1. Thanks for the reminder aw. I can walk miles on flat surface, but going uphill feels like 4 to 5 times the distance when completed…..and I’m around that demographic that Sam speaks of. And when I lived on Capitol Hill, I occasionally walked to and from work, particularly during snowstorms, and it wasn’t much of a burden.

      2. aw, no, it didn’t escape me. I factored that in. If a 55 year old man can bike from Ballard to downtown on a flat surface, then a gluten-free, vegan, 20-something who’s healthy enough to protest march from SCCC to the Federal Building every other week, or healthy enough to run around downtown every May 1st, smashing Nike store and Chase bank windows, then he’s healthy enough to bike to 2 miles up and down hills. You don’t need 60 foot buses on the route 10. You need people to stop admiring bike lanes from a distance, and to start using them.

      3. The average age of a Ballard->Downtown biker is more closer to 35 and getting younger.

        Source: I bike that route daily.

    3. The issue seems to be related to the terminus – other commenters have previously mentioned that the street configuration at the terminus is not ideal for 60′ buses to use. Not sure if it is turning radius or bus storage capacity that is the issue, but it is apparently an issue.

      In the future, however, I think it is possible that the 10 could be cut entirely. Most of the 10 ridership comes from the southern part of the tail or from E Pine – areas that are walkable to Link at CHS or to the 49 on Broadway. The 10 is not very full north of Safeway. The rationale for cutting the 12 is that there is too much duplicative service and nobody rides the length of the tail. Well, once CHS opens, the 10 is vulnerable to the same argument. The only groups of riders who would definitely prefer the 10 are the tail riders, former 12 tail riders (nobody cares about them) and some people in the eastern part of Pike-Pine and along Madison up to 19th. Some of them may instead switch to the 2 (a sure sign of the severity of the cutbacks when the much-maligned 2 is a desirable alternative).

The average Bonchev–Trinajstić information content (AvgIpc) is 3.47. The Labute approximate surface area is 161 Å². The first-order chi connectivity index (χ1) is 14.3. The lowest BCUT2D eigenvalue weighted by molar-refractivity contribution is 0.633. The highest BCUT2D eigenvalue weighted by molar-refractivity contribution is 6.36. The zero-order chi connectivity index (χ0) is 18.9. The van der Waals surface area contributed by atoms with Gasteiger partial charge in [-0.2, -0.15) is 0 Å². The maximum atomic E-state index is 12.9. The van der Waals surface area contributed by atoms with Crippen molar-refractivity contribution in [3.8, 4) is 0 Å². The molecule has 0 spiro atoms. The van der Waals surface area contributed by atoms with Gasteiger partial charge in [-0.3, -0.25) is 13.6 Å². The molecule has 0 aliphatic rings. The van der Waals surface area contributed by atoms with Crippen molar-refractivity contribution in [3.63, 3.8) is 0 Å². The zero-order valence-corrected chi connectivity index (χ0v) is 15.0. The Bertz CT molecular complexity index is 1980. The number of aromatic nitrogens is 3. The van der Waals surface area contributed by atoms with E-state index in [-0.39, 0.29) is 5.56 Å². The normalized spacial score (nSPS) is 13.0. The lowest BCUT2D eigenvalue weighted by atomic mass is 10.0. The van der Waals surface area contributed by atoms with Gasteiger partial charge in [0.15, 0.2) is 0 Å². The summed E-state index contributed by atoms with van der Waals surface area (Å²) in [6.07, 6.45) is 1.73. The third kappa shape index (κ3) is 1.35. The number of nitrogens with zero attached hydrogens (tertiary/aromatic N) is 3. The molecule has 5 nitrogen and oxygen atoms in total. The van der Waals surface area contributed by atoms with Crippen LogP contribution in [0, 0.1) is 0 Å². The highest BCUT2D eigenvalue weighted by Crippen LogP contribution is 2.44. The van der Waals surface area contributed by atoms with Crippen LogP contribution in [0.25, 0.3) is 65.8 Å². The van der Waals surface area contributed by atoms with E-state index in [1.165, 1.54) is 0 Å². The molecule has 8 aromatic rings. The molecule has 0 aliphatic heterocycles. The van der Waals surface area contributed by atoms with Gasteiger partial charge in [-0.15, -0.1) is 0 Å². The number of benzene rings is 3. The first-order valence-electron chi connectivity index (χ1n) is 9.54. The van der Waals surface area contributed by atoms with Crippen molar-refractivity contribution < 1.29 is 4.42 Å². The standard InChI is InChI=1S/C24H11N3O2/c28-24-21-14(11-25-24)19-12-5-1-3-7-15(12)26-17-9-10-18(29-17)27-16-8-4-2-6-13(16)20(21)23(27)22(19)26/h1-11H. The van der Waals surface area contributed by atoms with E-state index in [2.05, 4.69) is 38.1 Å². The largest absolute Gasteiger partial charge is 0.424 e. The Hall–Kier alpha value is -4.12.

1. It has always been clear that three east-west streets (John, Pine, Madison) is a lot and they might be consolidated into two. There’s some logical sense in pushing routes away from Pine to John and Madison because it’s more even route spacing. Against that has been Metro’s doubling down on the 49: the most frequent route on the hill and the night owl route. I could see the 43 potentially being better because it reaches all the population/activity centers between 9th and 23rd. But Metro favored the 49. Then suddenly it didn’t anymore, when it decided Capitol Hill Station was more important than anything, and proposed to merge the 43 into the 8 (a non-downtown route) and move the 49 to Broadway-Madison and delete the 11. So now it is pushing buses away from Pine, with the 10 as a coverage route. And that’s how the 10 will probably last: supported by Prop 1, and probably hanging around after Prop 1 because it serves more population centers than the 12 does. The 10 also helps make up for deleting Madison service between Broadway and 23rd, don’t forget that.

        As for the 2, it’s interesting, but the main issue there is not Seneca vs Madison but its Union Street service. That becomes more valuable without an 11 or 12. Some of us see it evolving into a Madison – Union route, and in that sense it may become the primary route in its area. (I wouldn’t call it a primary route now in spite of its defenders. I rarely take it because there are four times as many buses on Pine Street so the average wait is less. But if the 2 became full-time frequent I might use it for more than just going to Madrona. And if the 2 and 49 shared the same stops on Madison, then I’d be much more likely to use it.)

  8. Regarding the Ballard reliability study proposed by Rep. Tarleton on the 40, 44, 48, and 67, I can’t see where the 67 fits in this scenario. It goes nowhere near Ballard.

    1. It says Seattle reliability study, not Ballard. I don’t know what basis there is for picking those routes out of many equally worthy ones. Maybe it implies that Roosevelt and 85th will be the east and north sides of the loop. But what would be the south side?

  9. I am on an 8. It is blissfully on time. The card reader is broken so everyone gets to just walk on.

    Does metro track these natural experiments in what performance with proof of payment could be like?

    1. I was on the 8 a few days ago. I was was at Denny & Dexter going eastbound in the PM peak. The first bus was 21 minutes late, the second one 31 so it had caught up to it, and the third one was 9 minutes behind. I waited some 10 or 15 minutes watching the buses not moving on OBA and catching up to each other. But the most interesting thing was the cars. The lanes on Denny were backed up and several cars in the right lane switched to the left lane without slowing down just before turning left onto Dexter. Even more amazing, when the left lane was packed and the oncoming traffic was waiting at the light, three cars switched from the left lane to the oncoming lane for a half block and turned left.. And then five minutes later two more cars did it.

  10. China orders fuel cells to use in buses, cut pollution

    Fuel cell maker, Ballard Power Systems Inc. announced that it has received an order from a Chinese customer for supplying its next-generation FCvelocityTM-HD7 power modules for eight buses. Ballard Power expects to complete shipping by this year. These buses will be deployed in various cities in China.